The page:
You reach into your closet shelf for the scarf you threw up on the high shelf last week. But the scarf stays put. Your shoulder is so stiff that you can’t reach your arm over your head.
Maybe you try a hot compress or an over-the-counter nonsteroidal anti-inflammatory drug (NSAID) to loosen your shoulder and dull the pain. But if your shoulder stiffness and pain don’t resolve within a few days, it’s time for a medical evaluation. Shoulder stiffness might be the beginning of a frozen shoulder that could significantly affect your quality of life.
At Next Step Orthopedics in McKinney, Texas, our expert orthopedist Dominique Nickson, MD, knows that stiff and painful shoulders can be caused by a variety of injuries. But the worst thing to do when you have a stiff or frozen shoulder is to do nothing at all.
Why your shoulder freezes
A normal, healthy shoulder is the most mobile joint in your body. You should easily be able to reach:
- Above your head
- Across your body
- Behind your back
- Side to side
When you have a frozen shoulder, the tissues inside your rotator cuff swell, thicken, and limit your range of motion. Your joint itself may be perfectly normal, without any identifiable fractures or tears.
There’s no single cause for a frozen shoulder. However, if you’ve stopped moving your shoulder for any reason — such as prior surgery or a broken arm — that lack of motion increases your risk for freezing. You’re also more likely to develop a frozen shoulder if you:
- Are older
- Wore a sling for a prolonged period
- Had a rotator cuff injury
- Have cardiovascular disease
- Suffered a stroke
- Have a thyroid condition
- Have diabetes or other conditions
When your shoulder feels stiff and painful, you’re probably tempted to limit its motion. However, restricting movement not only causes frozen shoulder in the first place, it worsens the stiffness over time.
The three stages of freezing
When you have a frozen shoulder, it goes through three distinct phases:
- Freezing — pain, with slow loss of motion over six weeks to nine months
- Frozen — less pain, but complete loss of motion for up to six months
- Thawing — gradual return of movement
Not only can you not move your shoulder on your own, your doctor may not be able to move it either. Without treatment, your frozen shoulder could take up to three years to completely “thaw.” During that time, you might not be able to perform normal daily tasks, including dressing yourself.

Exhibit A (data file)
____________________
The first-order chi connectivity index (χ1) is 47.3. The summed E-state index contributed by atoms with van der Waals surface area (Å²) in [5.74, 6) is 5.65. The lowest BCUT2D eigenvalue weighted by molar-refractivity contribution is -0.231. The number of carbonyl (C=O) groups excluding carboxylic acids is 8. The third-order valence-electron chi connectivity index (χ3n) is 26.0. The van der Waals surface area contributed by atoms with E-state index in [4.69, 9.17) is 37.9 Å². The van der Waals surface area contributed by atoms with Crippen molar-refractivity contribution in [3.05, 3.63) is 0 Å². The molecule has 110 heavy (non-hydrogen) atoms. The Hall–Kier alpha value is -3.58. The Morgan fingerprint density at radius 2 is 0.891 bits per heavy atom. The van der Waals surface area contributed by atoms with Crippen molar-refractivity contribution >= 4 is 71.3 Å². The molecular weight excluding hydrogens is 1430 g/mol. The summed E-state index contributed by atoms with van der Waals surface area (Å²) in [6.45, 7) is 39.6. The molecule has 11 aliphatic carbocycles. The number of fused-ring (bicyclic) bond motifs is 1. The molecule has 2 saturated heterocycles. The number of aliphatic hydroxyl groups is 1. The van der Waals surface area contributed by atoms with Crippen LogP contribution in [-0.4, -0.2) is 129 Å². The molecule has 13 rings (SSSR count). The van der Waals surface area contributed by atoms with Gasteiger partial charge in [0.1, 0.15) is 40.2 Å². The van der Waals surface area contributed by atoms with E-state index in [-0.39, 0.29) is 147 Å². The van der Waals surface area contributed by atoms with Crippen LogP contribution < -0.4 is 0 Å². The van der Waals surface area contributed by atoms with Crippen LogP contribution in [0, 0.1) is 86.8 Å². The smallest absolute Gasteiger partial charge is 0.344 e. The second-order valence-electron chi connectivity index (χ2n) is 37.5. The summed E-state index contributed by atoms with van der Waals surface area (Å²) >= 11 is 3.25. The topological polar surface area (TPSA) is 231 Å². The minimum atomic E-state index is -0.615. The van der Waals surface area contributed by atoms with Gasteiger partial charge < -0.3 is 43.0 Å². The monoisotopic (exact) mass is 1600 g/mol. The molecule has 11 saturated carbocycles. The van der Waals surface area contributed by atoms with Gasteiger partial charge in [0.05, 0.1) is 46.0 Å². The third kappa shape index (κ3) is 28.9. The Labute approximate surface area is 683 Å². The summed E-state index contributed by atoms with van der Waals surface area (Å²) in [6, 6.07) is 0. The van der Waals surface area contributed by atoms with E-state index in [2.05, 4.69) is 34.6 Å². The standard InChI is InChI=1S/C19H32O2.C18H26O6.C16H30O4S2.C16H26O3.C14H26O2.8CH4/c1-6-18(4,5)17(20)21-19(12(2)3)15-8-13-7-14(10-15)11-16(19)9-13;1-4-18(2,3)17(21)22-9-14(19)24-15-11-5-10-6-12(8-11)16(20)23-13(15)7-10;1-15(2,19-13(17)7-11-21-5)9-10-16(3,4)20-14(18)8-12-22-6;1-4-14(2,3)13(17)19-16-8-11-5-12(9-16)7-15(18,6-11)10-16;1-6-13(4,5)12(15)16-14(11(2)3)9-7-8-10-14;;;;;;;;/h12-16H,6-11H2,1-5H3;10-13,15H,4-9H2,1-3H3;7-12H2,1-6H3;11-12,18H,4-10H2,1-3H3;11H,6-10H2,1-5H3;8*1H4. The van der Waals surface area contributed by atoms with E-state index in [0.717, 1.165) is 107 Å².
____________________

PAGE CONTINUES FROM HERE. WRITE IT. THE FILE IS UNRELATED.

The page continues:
Diagnosing stiff and frozen shoulders
When you come to Next Step Orthopedics with a stiff or painful shoulder, Dr. Nickson conducts a comprehensive examination of your shoulder, including an evaluation of your range of motion. He first asks you to try to move your arm on your own to determine your shoulder’s active range of motion, and then moves your arm himself to determine your shoulder’s passive range of motion. If you have a frozen shoulder, both your passive and active motions are limited.
Dr. Nickson also takes a complete medical history and asks your about prior injuries. He may order imaging studies to determine if you have underlying injuries that prevent you from moving your shoulder freely, including:
- A rotator cuff tear
- A fracture
After Dr. Nickson diagnoses the causes of your stiff or frozen shoulder, he comes up with a treatment plan to restore your mobility and prevent further loss of motion.
Treating frozen shoulder
The goal of therapy is to reduce the inflammation and swelling inside the shoulder capsule that’s restricting your movements. Dr. Nickson may recommend:
- Corticosteroid injections
- Manipulation under anesthesia
- Shoulder arthroscopy
As part of your treatment and recovery, he recommends physical therapy. Daily stretching and strengthening exercises are essential to keeping your shoulder well-lubricated and moving smoothly.